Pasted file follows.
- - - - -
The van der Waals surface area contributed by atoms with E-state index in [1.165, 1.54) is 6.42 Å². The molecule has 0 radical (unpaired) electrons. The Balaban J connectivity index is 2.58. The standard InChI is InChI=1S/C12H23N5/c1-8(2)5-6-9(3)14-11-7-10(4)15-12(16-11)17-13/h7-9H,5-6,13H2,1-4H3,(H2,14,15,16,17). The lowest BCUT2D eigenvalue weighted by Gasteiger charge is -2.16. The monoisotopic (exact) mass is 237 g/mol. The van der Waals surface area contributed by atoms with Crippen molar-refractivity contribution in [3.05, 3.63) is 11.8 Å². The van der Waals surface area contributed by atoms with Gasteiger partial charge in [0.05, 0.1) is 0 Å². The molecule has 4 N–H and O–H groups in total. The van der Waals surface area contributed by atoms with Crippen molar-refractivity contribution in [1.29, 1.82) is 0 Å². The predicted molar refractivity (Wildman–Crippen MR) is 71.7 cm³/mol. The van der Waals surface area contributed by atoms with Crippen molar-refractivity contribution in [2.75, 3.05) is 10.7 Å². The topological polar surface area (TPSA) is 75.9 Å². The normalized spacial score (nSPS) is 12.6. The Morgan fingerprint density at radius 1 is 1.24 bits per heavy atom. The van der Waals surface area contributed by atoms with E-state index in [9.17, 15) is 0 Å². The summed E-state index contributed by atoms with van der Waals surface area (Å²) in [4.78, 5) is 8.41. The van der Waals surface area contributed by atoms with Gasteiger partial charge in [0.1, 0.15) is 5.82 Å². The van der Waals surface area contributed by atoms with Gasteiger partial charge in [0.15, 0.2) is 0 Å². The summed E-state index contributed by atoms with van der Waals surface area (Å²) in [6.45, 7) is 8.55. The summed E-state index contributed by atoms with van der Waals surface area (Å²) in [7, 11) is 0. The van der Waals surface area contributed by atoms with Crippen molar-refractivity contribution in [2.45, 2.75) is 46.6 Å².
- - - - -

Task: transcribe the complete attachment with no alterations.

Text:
The van der Waals surface area contributed by atoms with E-state index in [1.165, 1.54) is 6.42 Å². The molecule has 0 radical (unpaired) electrons. The Balaban J connectivity index is 2.58. The standard InChI is InChI=1S/C12H23N5/c1-8(2)5-6-9(3)14-11-7-10(4)15-12(16-11)17-13/h7-9H,5-6,13H2,1-4H3,(H2,14,15,16,17). The lowest BCUT2D eigenvalue weighted by Gasteiger charge is -2.16. The monoisotopic (exact) mass is 237 g/mol. The van der Waals surface area contributed by atoms with Crippen molar-refractivity contribution in [3.05, 3.63) is 11.8 Å². The van der Waals surface area contributed by atoms with Gasteiger partial charge in [0.05, 0.1) is 0 Å². The molecule has 4 N–H and O–H groups in total. The van der Waals surface area contributed by atoms with Crippen molar-refractivity contribution in [1.29, 1.82) is 0 Å². The predicted molar refractivity (Wildman–Crippen MR) is 71.7 cm³/mol. The van der Waals surface area contributed by atoms with Crippen molar-refractivity contribution in [2.75, 3.05) is 10.7 Å². The topological polar surface area (TPSA) is 75.9 Å². The normalized spacial score (nSPS) is 12.6. The Morgan fingerprint density at radius 1 is 1.24 bits per heavy atom. The van der Waals surface area contributed by atoms with E-state index in [9.17, 15) is 0 Å². The summed E-state index contributed by atoms with van der Waals surface area (Å²) in [4.78, 5) is 8.41. The van der Waals surface area contributed by atoms with Gasteiger partial charge in [0.1, 0.15) is 5.82 Å². The van der Waals surface area contributed by atoms with Gasteiger partial charge in [0.15, 0.2) is 0 Å². The summed E-state index contributed by atoms with van der Waals surface area (Å²) in [6.45, 7) is 8.55. The summed E-state index contributed by atoms with van der Waals surface area (Å²) in [7, 11) is 0. The van der Waals surface area contributed by atoms with Crippen molar-refractivity contribution in [2.45, 2.75) is 46.6 Å².